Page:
Fire crews treat more than 6,000 acres on North Rim of Grand Canyon

Officials say Range and Thompson prescribed fires will reduce chance of extreme fire behavior in the future

GRAND CANYON, Ariz. - North Zone Interagency fire managers completed ignitions on both the Range and Thompson Prescribed Fires (Rx). Crews treated approximately 2,300 acres in the Range burn unit and approximately 3,800 acres in the Thompson unit. Fire managers employed both hand and aerial ignitions in both units.

Initial post-treatment observations indicate that goals and objectives for both fires were met. In addition to maintaining the natural role of fire in a fire-adapted ecosystem, these fires:

• reduced heavy build-up of dead and down vegetation in both burn units, decreasing the risk of extreme fire behavior in the future especially along Hwy 67, the North Rim's primary egress route;

• created defensible space around sensitive cultural resources and along the park-forest boundary. (In the event of future wildfires in the area, this will aid in the protection of sensitive cultural resources within the burn units and threatened and endangered species habitats adjacent to the boundary, including Apache trout and Mexican spotted owl habitat.); and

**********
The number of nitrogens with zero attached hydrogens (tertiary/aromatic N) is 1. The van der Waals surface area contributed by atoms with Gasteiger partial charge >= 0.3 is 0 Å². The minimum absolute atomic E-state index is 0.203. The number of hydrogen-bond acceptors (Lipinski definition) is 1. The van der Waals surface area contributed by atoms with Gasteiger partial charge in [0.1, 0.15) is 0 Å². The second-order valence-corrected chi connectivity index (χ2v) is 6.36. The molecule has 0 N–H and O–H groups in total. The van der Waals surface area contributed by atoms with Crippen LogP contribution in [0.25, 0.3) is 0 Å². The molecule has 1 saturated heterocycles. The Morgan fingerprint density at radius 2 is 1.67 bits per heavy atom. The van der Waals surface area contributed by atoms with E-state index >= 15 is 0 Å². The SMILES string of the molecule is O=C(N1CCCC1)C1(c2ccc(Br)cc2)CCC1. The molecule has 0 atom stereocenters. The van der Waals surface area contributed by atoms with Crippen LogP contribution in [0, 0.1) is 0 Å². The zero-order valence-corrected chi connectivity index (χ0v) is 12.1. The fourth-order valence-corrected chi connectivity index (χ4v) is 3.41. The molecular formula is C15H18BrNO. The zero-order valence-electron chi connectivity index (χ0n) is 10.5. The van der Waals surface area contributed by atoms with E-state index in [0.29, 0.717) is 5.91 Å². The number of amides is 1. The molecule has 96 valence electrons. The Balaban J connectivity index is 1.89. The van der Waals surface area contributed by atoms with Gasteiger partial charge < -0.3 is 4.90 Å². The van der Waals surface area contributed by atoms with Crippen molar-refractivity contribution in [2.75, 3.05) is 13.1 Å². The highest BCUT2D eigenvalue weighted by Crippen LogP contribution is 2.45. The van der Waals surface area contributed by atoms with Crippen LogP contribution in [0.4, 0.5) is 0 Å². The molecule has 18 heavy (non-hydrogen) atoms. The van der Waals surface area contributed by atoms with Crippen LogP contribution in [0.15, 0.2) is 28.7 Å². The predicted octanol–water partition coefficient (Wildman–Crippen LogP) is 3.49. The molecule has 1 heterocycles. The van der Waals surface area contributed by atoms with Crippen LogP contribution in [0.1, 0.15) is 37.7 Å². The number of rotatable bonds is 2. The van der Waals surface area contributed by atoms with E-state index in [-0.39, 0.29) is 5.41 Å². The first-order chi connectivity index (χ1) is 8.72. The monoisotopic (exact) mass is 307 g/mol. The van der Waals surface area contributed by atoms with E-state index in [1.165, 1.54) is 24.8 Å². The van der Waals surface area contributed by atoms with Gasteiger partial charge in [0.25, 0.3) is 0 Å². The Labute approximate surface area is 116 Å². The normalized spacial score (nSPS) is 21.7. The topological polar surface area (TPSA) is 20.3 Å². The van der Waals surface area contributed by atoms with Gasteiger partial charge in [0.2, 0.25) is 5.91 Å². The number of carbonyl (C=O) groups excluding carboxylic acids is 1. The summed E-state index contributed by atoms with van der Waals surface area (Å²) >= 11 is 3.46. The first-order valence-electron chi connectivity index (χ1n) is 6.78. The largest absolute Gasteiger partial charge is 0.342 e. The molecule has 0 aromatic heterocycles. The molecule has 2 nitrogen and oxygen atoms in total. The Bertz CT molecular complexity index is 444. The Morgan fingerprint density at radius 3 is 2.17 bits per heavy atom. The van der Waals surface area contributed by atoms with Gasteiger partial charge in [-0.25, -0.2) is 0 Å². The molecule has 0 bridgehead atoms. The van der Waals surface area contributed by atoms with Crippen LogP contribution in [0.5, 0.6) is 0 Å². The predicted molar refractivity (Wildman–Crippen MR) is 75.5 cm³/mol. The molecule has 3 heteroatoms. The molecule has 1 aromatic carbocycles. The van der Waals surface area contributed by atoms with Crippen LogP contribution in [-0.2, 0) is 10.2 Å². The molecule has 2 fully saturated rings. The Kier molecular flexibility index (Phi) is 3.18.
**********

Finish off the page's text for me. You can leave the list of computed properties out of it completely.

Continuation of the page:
• protected and enhanced Mexican spotted owl habitat within the park by reducing the risk of a stand replacement fire destroying habitat and creating new snags and coarse debris that enhance spotted owl habitat.

The National Park Service and the U.S. Forest Service jointly managed the Range and Thompson fires. Approximately 80 personnel from both agencies worked on the fires, and as a result of strong and effective collaboration, the two agencies were able to treat acres across jurisdictional boundaries.

Moderate smoke impacts to Highway 67 remain a possibility. Daytime visitors may see light smoke along the roadway. Overnight closures of the entrance road are possible as smoke settles in the evening.

The Arizona Trail re-opened from Forest Road 610 to the Point Sublime (w1) Road. The length of the Arizona Trail through Grand Canyon National Park is once again open. Hikers may continue to see smoke and smoldering logs. Trees may fall particularly during wind events.

The Range Road (also known as the w1a road) remains closed at this time. If conditions allow, safety personnel expect to re-open the Range Road sometime next week.

Smoke from the Range and Thompson Rx is expected to gradually decrease now that ignitions are complete, but will remain visible to some extent until a major rain or snow event occurs. Smoke may be seen along Hwy 67 as well as from Hwy 89A and various locations on both the North and South Rims. Smoke is expected to continue to rise as temperatures warm during the day and to settle again at night as temperatures cool, including into the canyon and North Rim development.

The National Park Service and U.S. Forest Service thanks park visitors and community members for their patience and understanding during management of the fires. Temporary road closures significantly enhanced both firefighter and visitor safety, and smoke impacts during prescribed fires can be managed and mitigated to a far greater extent than those created by a wildfire.

Updates on the Thompson prescribed burn and road closure information is available at


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